Each screen has its own camera and provides that unique view back to the six students who have been allocated to it.  What looks like a remote lecture with every student on the front row, is in fact far more. To ensure the technology fully engages students in real time, session polls, quizzes, and interactive tools are built into the system and interactions can fluctuate between the whole class and small break-out groups.

We know the technology works, but do we know that this environment works for student learning?   It’s early days yet, but we are seeing great potential for many different groups of learners – part-time, apprentices, ex-offenders, for example, to have meaningful learning sessions without the need to travel to campus.

Is the lecture theatre dead?

Collaborative lecture spaces that support a mix of front-of-class and small group work have been around since 2011, with the first at Loughborough University. There are now many examples across the UK.  They can be used for traditional lectures, but that is not what these places are developed for; they are designed for a mix of pedagogies that engage students, with lecturing forming the minority element.

In spaces like the Collaborative Wave recently installed at the Alliance Manchester Business School, digital technology easily supports the sharing of content across laptops in student groups, or to and from the front-of-class screen for all to see.

Outside formal taught hours, developments like these provide great spaces for engaged students to continue their self-directed group work, driving up the use of these expensive campus developments.

Technology should not dictate the pedagogy, but rather enable the pedagogies chosen to elicit the best learning outcomes.  But the reality is that unless we know from practice how digital technology works and what scenarios can be built to engage students, provide them with real-world scenarios and experiential learning, then we can’t redesign curriculums to achieve the best learning outcomes that ever-improving digital technology now enables.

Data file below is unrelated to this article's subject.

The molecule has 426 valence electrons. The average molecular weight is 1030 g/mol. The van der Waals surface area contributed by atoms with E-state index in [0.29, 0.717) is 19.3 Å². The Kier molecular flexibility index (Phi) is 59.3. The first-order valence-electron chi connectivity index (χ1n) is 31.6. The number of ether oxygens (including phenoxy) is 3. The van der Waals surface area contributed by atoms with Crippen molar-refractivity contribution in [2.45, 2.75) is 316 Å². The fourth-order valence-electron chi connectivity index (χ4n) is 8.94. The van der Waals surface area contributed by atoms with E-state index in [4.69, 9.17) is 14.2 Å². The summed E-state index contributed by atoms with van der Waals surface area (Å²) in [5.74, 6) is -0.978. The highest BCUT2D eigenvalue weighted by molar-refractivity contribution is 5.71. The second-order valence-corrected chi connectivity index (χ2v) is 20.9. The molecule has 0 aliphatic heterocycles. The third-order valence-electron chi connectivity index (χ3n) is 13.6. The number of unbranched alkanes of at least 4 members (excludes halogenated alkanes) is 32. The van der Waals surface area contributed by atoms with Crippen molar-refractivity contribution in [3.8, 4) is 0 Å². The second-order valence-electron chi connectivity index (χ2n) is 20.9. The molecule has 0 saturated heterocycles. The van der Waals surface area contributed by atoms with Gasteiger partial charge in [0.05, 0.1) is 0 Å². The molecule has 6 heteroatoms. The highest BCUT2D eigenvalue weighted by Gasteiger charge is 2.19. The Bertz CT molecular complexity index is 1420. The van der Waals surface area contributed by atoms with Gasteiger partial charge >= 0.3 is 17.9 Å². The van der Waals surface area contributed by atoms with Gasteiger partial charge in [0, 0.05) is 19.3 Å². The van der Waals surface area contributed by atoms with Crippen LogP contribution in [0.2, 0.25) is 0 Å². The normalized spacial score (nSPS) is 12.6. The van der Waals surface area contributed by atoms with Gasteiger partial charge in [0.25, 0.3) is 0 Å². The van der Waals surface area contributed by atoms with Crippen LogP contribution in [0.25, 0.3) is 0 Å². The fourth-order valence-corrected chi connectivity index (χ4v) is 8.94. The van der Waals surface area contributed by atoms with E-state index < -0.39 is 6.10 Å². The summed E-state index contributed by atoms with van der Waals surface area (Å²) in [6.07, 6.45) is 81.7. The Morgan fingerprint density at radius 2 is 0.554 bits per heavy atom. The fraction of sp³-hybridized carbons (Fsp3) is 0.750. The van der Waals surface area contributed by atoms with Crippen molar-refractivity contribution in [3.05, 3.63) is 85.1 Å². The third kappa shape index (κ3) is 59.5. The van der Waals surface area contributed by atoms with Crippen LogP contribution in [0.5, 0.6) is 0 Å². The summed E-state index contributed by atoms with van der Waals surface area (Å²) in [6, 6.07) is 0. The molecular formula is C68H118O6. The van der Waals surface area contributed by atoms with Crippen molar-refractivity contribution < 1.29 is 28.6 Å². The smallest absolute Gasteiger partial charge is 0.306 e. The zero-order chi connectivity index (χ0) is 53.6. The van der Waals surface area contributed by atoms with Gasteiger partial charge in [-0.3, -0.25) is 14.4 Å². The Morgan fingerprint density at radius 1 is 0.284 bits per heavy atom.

Nevertheless, there are opportunities to test drive these kind of learning spaces, for example Jisc’s Sticky Campus Roadshow. This creates a “pop-up” classroom on higher and further education campuses that host institutions can use for up to four weeks to showcase digitally rich learning spaces to staff, students and decision makers.

2 responses to “Is the lecture dead?

  1. Collaborative learning spaces were around before 2011. For example, the LearnHigher CETL funded a number of initiatives which enabled the sort of interaction which the Collaborative Wave and other examples enable. The LearnHigher room at University of Bradford used flexible furniture, multiple screens, dual projection etc. and was the most engaging space I have ever taught in. Such spaces do need support, both technical and pedagogic. Placing lecturers in flexible spaces does not guarantee that this flexibility will be used, sometimes for very good reasons. If you cannot be absolutely confident that the technology will always work then that is a very powerful disincentive. And if you have not been given the support/training to use all the new tools then that is another.

  2. I agree Peter! I have been teaching since way before 2011 and we didn’t have to have a specially named room to encourage collaborative learning! Since I have been an academic developer (c2010) I have been telling people that, just because they are a lecturer in a lecture room and the slot in the timetable is called a lecture, doesn’t mean you have to talk at students for hours! The bad lecture needs to die, not all ‘lectures’, and they certainly don’t need to be replaced with bad use of tech.